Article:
Another consideration should prevent our taking excessive comfort from these figures. The emissions represented in Figure 11.5 are flows. They are the new emissions made each year, each adding to the impact of those from preceding years. For the impact of greenhouse gas emission on the atmosphere and other dimensions of the environment, it is the stock of past and present emissions that is relevant, whether the result of past or current flows. Many greenhouse gases, carbon dioxide especially, decay very slowly indeed.

Some of the effects of the past flows dissipate, as the environment absorbs their effects. The question then is to what extent and how quickly might this occur. The environmental accounts also provide information on this. In 2017, our vegetation is estimated to have absorbed some 28 million tonnes of CO2 equivalent. This sounds a lot and indeed it is. But relative to total emissions of nearly 500 million tonnes, as set out in Figure 11.5, it represents less than 6%.

The Committee on Climate Change is an independent body but with a statutory responsibility to advise the UK Parliament and government on matters relating to climate change. The recommendation of zero-net emissions by 2050, was made in the committee’s reports.

In 2019, the UK Government accepted the recommendation of the Committee on Climate Change that net carbon emissions—total emissions less vegetative removal—should reach zero by 2050. No doubt fulfilling this ambition will be helped by continuing improvements in technology that allow reduced gross emissions, increased carbon capture and other forms of removal. Nevertheless, the basic arithmetic represented by the starting point underlines the extent of the challenge involved.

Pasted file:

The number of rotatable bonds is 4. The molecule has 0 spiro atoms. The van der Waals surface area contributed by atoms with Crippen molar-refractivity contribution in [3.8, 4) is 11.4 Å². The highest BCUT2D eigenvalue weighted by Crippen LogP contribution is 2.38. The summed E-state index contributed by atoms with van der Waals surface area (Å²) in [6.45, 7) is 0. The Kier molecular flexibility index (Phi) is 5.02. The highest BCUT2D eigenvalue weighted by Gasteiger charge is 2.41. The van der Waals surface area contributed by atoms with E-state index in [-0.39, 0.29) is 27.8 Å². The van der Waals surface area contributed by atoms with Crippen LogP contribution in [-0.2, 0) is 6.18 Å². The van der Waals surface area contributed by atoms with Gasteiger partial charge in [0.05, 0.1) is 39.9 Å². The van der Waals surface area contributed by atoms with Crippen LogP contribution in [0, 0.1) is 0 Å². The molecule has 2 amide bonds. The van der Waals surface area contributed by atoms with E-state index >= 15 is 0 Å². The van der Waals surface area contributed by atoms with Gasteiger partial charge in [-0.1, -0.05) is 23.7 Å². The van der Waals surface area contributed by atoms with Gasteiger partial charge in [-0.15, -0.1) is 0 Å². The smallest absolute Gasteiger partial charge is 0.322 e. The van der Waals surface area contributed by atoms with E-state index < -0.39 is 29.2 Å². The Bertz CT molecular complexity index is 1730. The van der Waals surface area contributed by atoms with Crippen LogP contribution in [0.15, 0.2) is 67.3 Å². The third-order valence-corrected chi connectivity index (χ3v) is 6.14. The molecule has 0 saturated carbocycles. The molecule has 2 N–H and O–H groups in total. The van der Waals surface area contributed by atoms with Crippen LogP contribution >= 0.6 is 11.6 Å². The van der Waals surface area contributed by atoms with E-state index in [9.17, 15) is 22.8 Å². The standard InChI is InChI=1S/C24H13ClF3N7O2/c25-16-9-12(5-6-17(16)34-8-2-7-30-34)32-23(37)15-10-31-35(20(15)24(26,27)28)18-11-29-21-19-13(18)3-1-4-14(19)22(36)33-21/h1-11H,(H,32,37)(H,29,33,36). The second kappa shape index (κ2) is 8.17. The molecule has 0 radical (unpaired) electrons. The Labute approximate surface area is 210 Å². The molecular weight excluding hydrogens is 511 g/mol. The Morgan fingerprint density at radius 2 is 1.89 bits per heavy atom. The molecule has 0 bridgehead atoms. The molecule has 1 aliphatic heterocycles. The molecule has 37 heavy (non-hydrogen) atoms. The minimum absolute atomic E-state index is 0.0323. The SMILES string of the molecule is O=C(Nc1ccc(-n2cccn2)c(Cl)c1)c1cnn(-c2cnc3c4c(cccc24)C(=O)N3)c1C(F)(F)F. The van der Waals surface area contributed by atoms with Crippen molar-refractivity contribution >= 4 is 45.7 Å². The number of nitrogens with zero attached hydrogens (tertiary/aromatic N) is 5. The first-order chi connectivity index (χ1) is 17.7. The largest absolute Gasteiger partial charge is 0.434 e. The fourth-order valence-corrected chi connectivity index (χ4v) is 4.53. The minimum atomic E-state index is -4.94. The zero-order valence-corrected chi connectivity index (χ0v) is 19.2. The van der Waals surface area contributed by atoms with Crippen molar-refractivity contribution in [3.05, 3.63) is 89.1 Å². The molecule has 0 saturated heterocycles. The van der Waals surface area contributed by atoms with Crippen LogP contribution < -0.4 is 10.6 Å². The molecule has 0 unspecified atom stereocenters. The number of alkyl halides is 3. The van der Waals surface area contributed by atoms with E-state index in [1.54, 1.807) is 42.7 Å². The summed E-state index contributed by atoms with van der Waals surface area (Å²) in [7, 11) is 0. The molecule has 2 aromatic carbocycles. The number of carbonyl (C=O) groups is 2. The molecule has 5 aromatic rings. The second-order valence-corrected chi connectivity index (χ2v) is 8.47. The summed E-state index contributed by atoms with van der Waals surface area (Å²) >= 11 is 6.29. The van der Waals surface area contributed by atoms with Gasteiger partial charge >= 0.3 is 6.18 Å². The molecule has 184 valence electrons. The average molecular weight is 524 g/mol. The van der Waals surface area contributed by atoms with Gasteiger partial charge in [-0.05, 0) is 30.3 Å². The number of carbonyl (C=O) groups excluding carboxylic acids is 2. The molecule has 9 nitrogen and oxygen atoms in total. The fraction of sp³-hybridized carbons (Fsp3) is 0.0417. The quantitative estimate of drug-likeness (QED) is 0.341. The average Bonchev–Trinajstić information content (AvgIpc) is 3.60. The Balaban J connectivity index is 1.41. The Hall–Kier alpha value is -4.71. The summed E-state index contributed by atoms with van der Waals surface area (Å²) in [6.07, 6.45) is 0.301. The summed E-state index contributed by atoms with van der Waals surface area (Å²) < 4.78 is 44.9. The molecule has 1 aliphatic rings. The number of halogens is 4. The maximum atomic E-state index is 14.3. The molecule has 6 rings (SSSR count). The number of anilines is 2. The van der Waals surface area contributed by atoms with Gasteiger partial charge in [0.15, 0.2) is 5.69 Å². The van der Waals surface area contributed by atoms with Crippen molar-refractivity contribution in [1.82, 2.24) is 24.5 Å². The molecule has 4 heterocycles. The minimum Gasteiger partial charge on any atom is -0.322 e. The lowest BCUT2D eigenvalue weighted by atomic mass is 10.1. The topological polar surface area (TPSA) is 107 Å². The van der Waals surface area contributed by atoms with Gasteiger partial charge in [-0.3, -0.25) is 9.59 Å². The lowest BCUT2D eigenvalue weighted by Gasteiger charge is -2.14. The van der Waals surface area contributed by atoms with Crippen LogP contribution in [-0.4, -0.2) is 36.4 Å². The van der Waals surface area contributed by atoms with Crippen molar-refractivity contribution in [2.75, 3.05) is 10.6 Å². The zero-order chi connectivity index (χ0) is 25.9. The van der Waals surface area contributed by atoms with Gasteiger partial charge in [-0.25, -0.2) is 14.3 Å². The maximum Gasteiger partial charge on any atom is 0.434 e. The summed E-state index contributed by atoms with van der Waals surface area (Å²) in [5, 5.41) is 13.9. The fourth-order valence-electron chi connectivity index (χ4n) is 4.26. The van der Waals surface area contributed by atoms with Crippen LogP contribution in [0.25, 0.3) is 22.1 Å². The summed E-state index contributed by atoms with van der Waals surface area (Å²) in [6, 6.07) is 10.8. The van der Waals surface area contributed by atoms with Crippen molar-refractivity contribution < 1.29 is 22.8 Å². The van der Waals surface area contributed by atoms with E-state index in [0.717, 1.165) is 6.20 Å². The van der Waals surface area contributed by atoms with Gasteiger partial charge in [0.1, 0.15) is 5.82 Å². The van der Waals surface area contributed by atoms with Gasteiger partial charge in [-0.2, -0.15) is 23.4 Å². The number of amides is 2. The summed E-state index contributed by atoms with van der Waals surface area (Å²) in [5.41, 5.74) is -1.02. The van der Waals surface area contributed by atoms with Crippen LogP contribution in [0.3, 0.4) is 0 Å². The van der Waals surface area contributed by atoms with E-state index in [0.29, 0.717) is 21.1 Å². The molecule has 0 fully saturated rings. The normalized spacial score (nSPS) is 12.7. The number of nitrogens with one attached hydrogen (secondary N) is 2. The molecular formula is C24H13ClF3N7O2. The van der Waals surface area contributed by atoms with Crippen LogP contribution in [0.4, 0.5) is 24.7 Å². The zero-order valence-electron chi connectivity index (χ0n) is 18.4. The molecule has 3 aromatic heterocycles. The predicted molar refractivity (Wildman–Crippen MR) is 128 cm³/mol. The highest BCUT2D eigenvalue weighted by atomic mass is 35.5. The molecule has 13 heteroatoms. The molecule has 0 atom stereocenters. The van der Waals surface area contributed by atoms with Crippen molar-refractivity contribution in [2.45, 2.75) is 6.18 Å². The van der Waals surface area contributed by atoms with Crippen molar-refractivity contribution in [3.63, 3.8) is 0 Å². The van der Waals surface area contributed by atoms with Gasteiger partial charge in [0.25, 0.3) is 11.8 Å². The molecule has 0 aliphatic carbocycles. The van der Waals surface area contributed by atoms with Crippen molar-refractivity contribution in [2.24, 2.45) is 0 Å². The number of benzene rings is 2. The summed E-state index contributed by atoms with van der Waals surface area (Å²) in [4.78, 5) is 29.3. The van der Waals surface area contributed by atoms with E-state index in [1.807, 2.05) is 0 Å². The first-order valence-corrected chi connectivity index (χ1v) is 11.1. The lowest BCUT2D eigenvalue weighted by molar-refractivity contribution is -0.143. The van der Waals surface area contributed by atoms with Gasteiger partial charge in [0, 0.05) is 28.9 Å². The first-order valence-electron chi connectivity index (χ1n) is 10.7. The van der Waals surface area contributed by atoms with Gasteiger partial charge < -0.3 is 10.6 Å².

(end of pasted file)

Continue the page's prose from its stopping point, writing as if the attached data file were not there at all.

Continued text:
## 11.5 Using the environmental and natural capital accounts

Like all economic statistics and accounts, the environmental and natural capital accounts have to be judged by their usefulness, in two ways.

1. Do they help us to monitor and understand the current situation?
2. Do they improve our decision making?

For example, are we on the necessary path to meet the zero net emissions target by 2050? Our discussion of environmental accounts has already shown the role they can play in checking progress. They can indicate where the problem areas are, and therefore where attention needs to be directed.

### 11.5.1 Holding policymakers to account

In 2018 the UK Government published its ‘25 year plan to improve the environment’; strictly speaking, this is a plan for England only, but other UK devolved administrations have expressed interest.8

It also announced the intention to set up an independent Office for Environmental Protection (OEP) to compare its progress with the plan. Later, the Department for Environment, Food and Rural Affairs (Defra) published a set of proposed indicators that the OEP could use for this purpose.9

These indicators have been designed to be consistent with the natural capital accounts. More broadly, the accounts themselves will reveal the progress made against the bottom line. In 2010, the incoming Cameron Government declared its wish to be the first administration in living memory to have handed natural assets on in a better state than they had inherited. Reference to Figure 11.3 can show how well this objective was achieved. The verdict is probably best described as a no-score draw. Natural capital had not declined, until 2015 at least. But neither had it improved.